President Obama asked House and Senate leaders to send 16 members of Congress — eight from each party — to hash out a deficit-reduction plan with Vice President Joe Biden. In a sign that those talks are "unraveling before they've even begun," say Elise Foley and Jennifer Bendery at The Huffington Post, the GOP agreed to send just two people, and the Democrats only four. And many of the negotiators — Sens. Jon Kyl (R-Ariz.), Max Baucus (D-Mont.), and Daniel Inouye (D-Hawaii), and Reps. Eric Cantor (R-Va.), James Clyburn (D-S.C.), and Chris Van Hollen (D-Md.) — aren't exactly known for their budget expertise. Indeed, they "seem hand-chosen to signal that if a deal's going to get made, it's not going to get made in these negotiations," says The Washington Post's Ezra Klein. Are the talks already doomed?

Republicans don't want to negotiate: "Now would be a good time to lower expectations" for the talks, says Steve Benen at Washington Monthly. Kyl and Cantor aren't "wonks" and "they don't understand budgets." Republicans have already dismissed any plan but their own, and tapping two "knee-jerk partisans" is just another signal that they care more about protecting the rich and denying Obama a win than about actually reducing the deficit.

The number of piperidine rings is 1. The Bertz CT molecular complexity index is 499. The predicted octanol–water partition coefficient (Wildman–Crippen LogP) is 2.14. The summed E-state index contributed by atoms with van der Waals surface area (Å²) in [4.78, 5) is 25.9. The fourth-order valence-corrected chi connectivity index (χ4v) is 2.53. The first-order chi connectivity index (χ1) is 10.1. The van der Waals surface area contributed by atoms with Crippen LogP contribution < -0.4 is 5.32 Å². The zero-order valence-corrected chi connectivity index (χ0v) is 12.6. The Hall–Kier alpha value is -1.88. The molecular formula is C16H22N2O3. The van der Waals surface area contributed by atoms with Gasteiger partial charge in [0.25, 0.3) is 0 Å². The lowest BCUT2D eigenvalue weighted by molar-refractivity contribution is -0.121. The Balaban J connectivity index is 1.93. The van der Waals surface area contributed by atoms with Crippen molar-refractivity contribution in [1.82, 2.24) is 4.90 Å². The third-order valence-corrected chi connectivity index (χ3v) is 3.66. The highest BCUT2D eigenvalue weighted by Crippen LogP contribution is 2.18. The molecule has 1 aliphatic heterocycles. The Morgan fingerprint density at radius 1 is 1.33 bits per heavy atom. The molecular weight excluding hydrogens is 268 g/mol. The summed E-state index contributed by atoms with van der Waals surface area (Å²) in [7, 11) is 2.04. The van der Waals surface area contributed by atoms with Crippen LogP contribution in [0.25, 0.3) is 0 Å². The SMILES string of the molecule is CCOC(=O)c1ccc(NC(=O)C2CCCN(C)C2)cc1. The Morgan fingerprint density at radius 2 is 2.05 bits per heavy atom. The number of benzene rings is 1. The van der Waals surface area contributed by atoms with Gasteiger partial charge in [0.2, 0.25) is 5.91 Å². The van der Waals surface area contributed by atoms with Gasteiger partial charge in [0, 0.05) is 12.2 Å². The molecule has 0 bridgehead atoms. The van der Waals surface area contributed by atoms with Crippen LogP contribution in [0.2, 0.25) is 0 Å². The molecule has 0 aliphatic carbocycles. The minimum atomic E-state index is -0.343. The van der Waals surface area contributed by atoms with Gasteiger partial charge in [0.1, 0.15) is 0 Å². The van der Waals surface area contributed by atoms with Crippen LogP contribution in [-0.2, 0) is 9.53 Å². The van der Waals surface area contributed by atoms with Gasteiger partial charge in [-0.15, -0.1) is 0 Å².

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Actually, the GOP is more serious than Democrats: Kyl and Cantor may not be "particularly fiscal policy players," but they speak for their caucuses, says Moe Lane at RedState. And sending just two people shows the GOP is being more serious than Obama. Sixteen people? You "cannot get 16 people to agree on anything." Plus, look at the Democrats: Two are "obedient mouthpieces" for Nancy Pelosi (D-Calif.), and the other two are "hostile" to deficit talks.
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Don't give up on the talks yet: That negotiations have gotten this far is a reason for some "optimism," says Erik Wasson in The Hill. Republicans had ignored Obama's offer until S&P downgraded the federal government's credit outlook. And despite their posturing, "Kyl and Cantor add seriousness to the Biden-led talks." With Cantor — the No. 2 Republican in the House, and a favorite of young conservatives — on board, Republican freshmen know "they will not be sold out in a backroom deal." So if a deal is reached, it has a good chance of being enacted.
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